So much for Nashville. Dave Dombrowski apparently wanted to head back to the East Coast.
The Philadelphia Phillies named Dombrowski as their new president of baseball operations Thursday. The news was first reported by The Athletic’s Jayson Stark and officially announced at a Friday news conference.
For the Phillies, it’s something of a surprising move after general manager Matt Klentak stepped down and was reassigned in October. The preference throughout Major League Baseball has been to go with younger evaluators and executives who have a background in data analytics and advanced metrics. Hiring a veteran executive like Dombrowski is obviously going in the opposite direction.
That’s not to say Dombrowski isn’t enormously accomplished, however.
During his last front-office stint, the Boston Red Sox won the 2018 World Series. He also won a championship with the Miami (then Florida) Marlins, four years after the franchise joined MLB as an expansion club. And in 14 years with the Detroit Tigers, his teams played in two World Series, won four AL Central titles, and one wild-card playoff bid.
This wouldn’t be the first time the Phillies went against popular trends in baseball, either. Most clubs have recently hired first-time managers. Plenty of current skippers were bench coaches for other teams. Some worked in front offices. Several were active major leaguers just a few years ago, viewed as being able to communicate well with current players.
Yet the Phillies hired a veteran with 11 years of managerial experience (and a World Series title) in Joe Girardi. To be fair, that was probably a natural reflex after taking a chance on the kind of manager referenced above. Gabe Kapler managed a bit in the minors but jumped into the Phillies’ dugout from the Dodgers’ front office, where he was the team’s director of player development.
Dombrowski going to Philadelphia could also be viewed as a surprise. In July, he was named as part of a leadership group focused on bringing an MLB team to Nashville. (Interestingly, Tony La Russa was involved in that initiative and he’s now back in baseball too. Should we look for Dave Stewart to take a job with an MLB club soon?)
Working to bring a major-league team to Nashville seemed like an ideal next move for Dombrowski. He was fired by the Red Sox less than a year after the team won the World Series, largely for building up a bloated payroll that was too inflexible to make moves needed to improve the roster. (Maybe he was a convenient scapegoat for Boston not re-signing Mookie Betts.)
In Detroit, Dombrowski left behind a front office woefully outdated in analytics in terms of data, manpower, and technology. The Tigers have spent the past five years trying to catch up and may now be at a point many of the best teams in baseball were nearly 10 years ago.
Maybe Dombrowski, 64, wasn’t suited to be a major-league general manager anymore. A reputation for being behind the times has stuck to him ever since, a perception he addressed in his introductory press session with the Philadelphia media.
“I know you get reputations,” said Dombrowski. “When we were in Detroit, over the last few years, we spent the majority of our payroll on the big-league roster. […] We had a very small analytic department, a couple people.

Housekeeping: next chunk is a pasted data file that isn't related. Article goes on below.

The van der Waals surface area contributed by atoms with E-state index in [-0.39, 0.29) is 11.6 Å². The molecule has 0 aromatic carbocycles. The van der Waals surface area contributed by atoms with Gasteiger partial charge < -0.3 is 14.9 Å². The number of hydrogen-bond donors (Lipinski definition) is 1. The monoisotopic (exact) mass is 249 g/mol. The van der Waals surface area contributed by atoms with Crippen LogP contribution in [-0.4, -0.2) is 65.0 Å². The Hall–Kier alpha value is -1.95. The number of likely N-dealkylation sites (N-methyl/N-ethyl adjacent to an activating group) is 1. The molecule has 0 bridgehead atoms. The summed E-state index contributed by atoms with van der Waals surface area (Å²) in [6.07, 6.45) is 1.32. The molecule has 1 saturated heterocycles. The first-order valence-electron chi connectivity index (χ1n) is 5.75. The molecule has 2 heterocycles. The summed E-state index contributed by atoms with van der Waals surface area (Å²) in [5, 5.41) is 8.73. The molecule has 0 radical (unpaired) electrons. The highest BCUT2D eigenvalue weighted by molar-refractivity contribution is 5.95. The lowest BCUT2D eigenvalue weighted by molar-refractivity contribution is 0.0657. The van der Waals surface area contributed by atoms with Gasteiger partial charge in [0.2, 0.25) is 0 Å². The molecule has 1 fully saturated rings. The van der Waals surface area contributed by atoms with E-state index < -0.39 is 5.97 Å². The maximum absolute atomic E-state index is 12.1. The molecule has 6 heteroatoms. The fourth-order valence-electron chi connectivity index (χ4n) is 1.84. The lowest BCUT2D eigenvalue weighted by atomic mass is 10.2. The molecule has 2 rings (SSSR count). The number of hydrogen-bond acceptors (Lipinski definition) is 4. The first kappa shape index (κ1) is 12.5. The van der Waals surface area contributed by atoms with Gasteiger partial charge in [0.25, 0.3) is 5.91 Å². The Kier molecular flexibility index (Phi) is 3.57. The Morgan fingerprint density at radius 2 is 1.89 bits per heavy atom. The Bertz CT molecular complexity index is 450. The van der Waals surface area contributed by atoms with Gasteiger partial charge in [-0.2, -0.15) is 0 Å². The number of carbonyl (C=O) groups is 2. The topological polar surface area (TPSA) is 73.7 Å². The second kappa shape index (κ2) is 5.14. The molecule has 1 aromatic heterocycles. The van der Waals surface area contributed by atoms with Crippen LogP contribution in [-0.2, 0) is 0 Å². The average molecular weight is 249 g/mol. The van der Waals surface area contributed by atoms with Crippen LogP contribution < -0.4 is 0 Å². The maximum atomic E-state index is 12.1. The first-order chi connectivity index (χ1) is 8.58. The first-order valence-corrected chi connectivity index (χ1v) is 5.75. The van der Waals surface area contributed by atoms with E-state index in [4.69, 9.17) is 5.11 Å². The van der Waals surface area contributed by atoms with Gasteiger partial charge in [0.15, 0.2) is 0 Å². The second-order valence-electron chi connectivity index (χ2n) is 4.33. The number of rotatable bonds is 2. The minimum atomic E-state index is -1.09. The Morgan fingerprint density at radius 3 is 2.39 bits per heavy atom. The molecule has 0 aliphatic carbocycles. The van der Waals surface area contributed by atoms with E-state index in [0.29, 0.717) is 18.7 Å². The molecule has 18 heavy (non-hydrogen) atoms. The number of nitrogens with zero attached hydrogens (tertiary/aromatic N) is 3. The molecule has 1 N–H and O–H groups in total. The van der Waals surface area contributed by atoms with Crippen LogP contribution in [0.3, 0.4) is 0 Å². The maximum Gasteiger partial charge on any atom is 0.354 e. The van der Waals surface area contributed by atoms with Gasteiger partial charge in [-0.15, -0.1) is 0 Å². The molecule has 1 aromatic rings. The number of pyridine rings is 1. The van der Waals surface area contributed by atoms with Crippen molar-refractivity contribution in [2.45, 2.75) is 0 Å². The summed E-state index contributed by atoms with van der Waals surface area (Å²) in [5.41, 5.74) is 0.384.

“When I went to Boston, we actually incorporated analytics basically everywhere,” he continued. “When I went there at first, and you can check with people from Boston, the analytics department, which was up front, had really kind of fallen behind, really hadn’t made many adjustments in recent years. Not as many people, hadn’t been advanced in some areas, and we really built that back.”
So if Dombrowski’s to be believed, he’s a big advocate for analytics now. It appears that his experience in Boston taught him the value of combining his background in scouting with a strong advanced data team. And Phillies owner John Middleton has made a significant investment in bolstering that part of the team’s operation.
One important note: Dombrowski could hire a general manager, though he’s typically taken authority over personnel. But a GM with a strong analytics background could make for a powerful combination. And the Phillies may have an ideal candidate already on hand. Director of player information Sam Fuld has interviewed for several MLB managerial openings in recent years and could be a valuable resource to Dombrowski.
Dombrowski says Phillies were among teams to reach out in fall. MacPhail reached out again Sat., told him Middleton wanted to talk.
DD got info from MLB on Mon/Tues that time frame expansion group in Nashville to pitch presentation wasn't going to take place in '21 like hoped.
— Meghan Montemurro (@M_Montemurro) December 11, 2020
Dombrowski seemed committed to the Nashville initiative and declined previous overtures from the Phillies. But after learning from MLB that the expansion process will take longer than expected, he decided to move back into a front office. In his view, the Phillies are a “retool, not a rebuild.” And though the team might have to cut some payroll in light of COVID-19 financial losses, Middleton has shown he’ll pay top dollar for players like Bryce Harper and Zack Wheeler.
That’s the kind of setup which has worked well for Dombrowski. Though he’s established a reputation for trading away top prospects for star talent, he broke down and retooled in Miami, Detroit, and Boston. Besides, his trades have yielded the likes of Miguel Cabrera, David Price, and Chris Sale.
When Dombrowski feels the need to be aggressive, he gets the guy he wants. That surely appealed to Middleton and could make the new president of baseball operations a very popular figure in Philadelphia in the years to come.